Scientists from the University of Aberdeen will travel to the Falkland Islands as part of a £230,000 research project that aims to help better understand the impact of peatland fires on global CO2 levels.
The project will use innovative techniques to study how the frequency, extent and intensity of burning in peatland fires affects the ability of peatland environments to store carbon.
While covering just 3 per cent of the Earth’s surface, peatlands are globally important ecosystems and store twice as much carbon as the world’s forests, mitigating the effects of climate change by taking greenhouse gases out of the atmosphere.
However, peatlands are becoming more fire prone, thus reversing this effect by rapidly returning carbon to the atmosphere as CO₂. Understanding the extent to which this happens is crucial in measuring the resulting impact on global CO₂ levels.
As an environment where peatland fires frequently occur, the Falkland Islands provide a unique laboratory to measure their impact. They may also provide important clues as to how peatlands in Scotland may store carbon in the future, as climate change increases the risk of peatland fires in the Northern Hemisphere.
Dr Dmitri Mauquoy and Dr David Muirhead from the University’s School of Geosciences will travel to the Falklands early next year as part of the project, which is funded by the Leverhulme Trust.
“This project will merge geoscience and bioscience in innovative ways, using techniques typically used in geological settings, for example the oil and gas industry, and applying those to an environmental focus,” Dr Muirhead explained.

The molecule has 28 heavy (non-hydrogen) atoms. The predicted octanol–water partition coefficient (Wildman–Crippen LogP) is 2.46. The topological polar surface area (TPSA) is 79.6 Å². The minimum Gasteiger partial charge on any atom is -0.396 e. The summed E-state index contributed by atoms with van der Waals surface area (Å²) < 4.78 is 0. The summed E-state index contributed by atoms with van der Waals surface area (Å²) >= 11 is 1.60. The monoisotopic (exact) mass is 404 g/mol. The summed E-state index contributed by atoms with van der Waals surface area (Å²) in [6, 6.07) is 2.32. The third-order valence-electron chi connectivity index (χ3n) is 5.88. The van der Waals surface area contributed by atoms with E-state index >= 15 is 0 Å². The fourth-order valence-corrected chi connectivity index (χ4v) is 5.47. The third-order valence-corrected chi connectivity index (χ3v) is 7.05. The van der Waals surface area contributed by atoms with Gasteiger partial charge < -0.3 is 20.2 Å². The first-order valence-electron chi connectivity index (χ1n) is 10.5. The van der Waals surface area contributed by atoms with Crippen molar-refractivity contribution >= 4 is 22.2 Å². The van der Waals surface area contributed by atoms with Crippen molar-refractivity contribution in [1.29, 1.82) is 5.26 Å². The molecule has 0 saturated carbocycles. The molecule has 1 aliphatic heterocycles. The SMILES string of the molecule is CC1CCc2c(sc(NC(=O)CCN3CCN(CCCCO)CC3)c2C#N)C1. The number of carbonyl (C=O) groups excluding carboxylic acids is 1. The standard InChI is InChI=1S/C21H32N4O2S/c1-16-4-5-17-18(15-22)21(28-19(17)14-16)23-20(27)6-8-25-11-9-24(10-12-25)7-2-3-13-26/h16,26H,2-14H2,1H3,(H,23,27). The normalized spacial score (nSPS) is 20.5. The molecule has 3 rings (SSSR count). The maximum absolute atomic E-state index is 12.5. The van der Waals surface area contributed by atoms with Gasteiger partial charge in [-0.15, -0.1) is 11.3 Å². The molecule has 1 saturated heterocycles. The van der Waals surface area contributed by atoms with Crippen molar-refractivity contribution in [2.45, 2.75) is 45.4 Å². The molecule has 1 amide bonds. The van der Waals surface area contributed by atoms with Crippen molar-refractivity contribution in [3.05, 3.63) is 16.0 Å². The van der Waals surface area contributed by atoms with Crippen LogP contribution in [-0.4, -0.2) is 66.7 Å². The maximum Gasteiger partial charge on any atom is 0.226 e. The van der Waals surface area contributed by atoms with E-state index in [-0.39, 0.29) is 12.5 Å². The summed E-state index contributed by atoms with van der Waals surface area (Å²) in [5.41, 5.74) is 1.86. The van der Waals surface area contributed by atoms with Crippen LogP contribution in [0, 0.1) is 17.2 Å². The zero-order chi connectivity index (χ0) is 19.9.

“One of the techniques we will use is Raman spectroscopy – a versatile and non-destructive technique which we routinely use in Aberdeen to understand thermal maturity of carbon, for example in hydrocarbon basins – to investigate the relationship between the frequency, extent and intensity of burning, and the amount of carbon stored in peatlands over decades, centuries and millennia.”
Using this technique to measure the intensity of previous burning episodes is a crucial aspect to the project, potentially producing more accurate results than similar, previous studies.
Dr Mauquoy explained: “Previous approaches will tell you when and where peatland fires occurred, but they won’t tell you how hot the fires were – this is important, as we need to understand the damage caused to peatland ecosystems by intense fires.”
He added: “Because of climate change and human disturbance a lot of peatlands are burning more frequently, so we need to understand what this means in terms of the ability of peatlands to draw down carbon from the atmosphere.
“That is why we’re going to the Falkland Islands – half of the islands are peat covered but they’re also very dry, so we’re interested to see how peatlands function in the extremes of where they can form.
“In Scotland we expect to experience drier summers leading to more peat fires, and these Southern Hemisphere peatlands could provide valuable clues as to how Scottish and other important Northern Hemisphere peatlands – such as those in Russia and North America – may store carbon in the future.”